Increased risk of non-alcoholic fatty liver disease in women with gestational diabetes mellitus: A population-based cohort study, systematic review and meta-analysis.

J Diabetes Complications. 2019 Jun 27. pii: S1056-8727(19)30092-3. doi: 10.1016/j.jdiacomp.2019.06.006. [Epub ahead of print]

Lavrentaki A, Thomas T, Subramanian A, Valsamakis G, Thomas N, Toulis KA, Wang J, Daly B, Saravanan P, Sumilo D, Mastorakos G, Tahrani AA, Nirantharakumar K.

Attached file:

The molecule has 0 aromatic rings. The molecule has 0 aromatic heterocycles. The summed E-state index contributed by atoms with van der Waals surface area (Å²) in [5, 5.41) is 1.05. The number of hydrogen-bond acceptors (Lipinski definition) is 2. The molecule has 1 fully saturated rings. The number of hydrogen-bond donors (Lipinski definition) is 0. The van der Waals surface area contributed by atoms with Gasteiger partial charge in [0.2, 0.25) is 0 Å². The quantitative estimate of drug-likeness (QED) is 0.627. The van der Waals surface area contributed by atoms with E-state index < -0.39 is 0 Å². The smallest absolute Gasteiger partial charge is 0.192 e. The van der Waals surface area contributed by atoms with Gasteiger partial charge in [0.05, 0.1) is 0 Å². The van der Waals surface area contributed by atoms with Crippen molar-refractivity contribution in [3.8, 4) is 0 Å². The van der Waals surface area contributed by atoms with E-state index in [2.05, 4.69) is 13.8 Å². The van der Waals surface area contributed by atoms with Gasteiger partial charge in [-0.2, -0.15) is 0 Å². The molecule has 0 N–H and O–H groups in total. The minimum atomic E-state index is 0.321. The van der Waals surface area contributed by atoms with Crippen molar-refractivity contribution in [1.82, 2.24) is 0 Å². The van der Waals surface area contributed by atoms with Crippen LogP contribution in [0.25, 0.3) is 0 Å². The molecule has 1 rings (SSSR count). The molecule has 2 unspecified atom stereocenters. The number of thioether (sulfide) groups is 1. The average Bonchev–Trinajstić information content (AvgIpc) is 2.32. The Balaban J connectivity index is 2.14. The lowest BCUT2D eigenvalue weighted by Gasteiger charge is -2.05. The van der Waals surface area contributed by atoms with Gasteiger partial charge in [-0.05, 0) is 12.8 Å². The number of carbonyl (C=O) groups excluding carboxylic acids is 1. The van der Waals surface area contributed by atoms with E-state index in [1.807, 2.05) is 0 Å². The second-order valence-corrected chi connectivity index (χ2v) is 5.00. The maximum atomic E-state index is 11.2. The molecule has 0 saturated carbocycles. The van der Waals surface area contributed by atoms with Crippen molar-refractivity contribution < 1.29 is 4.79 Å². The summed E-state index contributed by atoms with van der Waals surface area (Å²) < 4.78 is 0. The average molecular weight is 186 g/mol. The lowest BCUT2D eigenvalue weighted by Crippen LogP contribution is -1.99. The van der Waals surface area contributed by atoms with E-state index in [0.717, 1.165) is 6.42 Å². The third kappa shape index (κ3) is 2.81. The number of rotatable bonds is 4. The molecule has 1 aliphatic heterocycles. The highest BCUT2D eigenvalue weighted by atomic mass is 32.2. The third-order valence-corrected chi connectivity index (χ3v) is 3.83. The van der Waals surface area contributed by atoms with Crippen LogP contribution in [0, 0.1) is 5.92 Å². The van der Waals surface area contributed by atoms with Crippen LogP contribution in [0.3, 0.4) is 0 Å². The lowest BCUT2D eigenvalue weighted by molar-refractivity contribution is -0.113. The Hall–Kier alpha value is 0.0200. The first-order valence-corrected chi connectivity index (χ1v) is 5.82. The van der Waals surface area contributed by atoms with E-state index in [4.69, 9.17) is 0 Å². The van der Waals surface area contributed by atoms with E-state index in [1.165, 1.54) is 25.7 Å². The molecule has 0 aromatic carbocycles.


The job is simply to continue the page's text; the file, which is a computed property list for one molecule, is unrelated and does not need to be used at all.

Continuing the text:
AIMS: Non-Alcoholic Fatty Liver Disease (NAFLD) is one of the leading causes of liver transplantation in the West. This study seeks to examine whether women with gestational diabetes mellitus (GDM) are at increased risk of developing NAFLD compared to women without GDM. METHODS: We conducted a population-based retrospective matched-controlled cohort study utilising The Health Improvement Network (THIN), a large primary care database representative of the United Kingdom population, between 01/01/1990 to 31/05/2016 followed by systematic review of available literature. The study population included 9640 women with GDM and 31,296 controls without GDM, matched for age, body mass index (BMI) and time of pregnancy. All study participants were free from NAFLD diagnosis at study entry. Patients with GDM and patients developing NAFLD were identified by clinical codes. RESULTS: The median (range) follow-up duration was similar in women with and without GDM (2.95 (1.21-6.01) vs 2.85 (1.14-5.75) years respectively). Unadjusted incidence rate ratio (IRR) for NAFLD development in women with vs without GDM was 3.28 (95% CI 2.14-5.02), which remained significant after adjustment for wide range of potential confounders (IRR 2.70; 95% CI 1.744-4.19). The risk of NAFLD in GDM remained high (IRR 2.46: 95% CI 1.51-4.00) despite women being censored after they developed type 2 diabetes. The meta-analysis of 3 studies (including the current study) showed increased NAFLD risk in women with vs without GDM (OR 2.60; 95% CI 1.90-3.57, I2 = 0%). As our study is based on routine clinical diagnosis of NAFLD, this study could potentially have underestimated the risk of NAFLD development. CONCLUSIONS: Women with GDM are at increased risk of developing NAFLD in their later life compared to women without GDM regardless of the development of type 2 diabetes. Clinicians should have a low threshold to investigate women with history of GDM for the presence of NAFLD. Further studies to identify screening strategies are needed.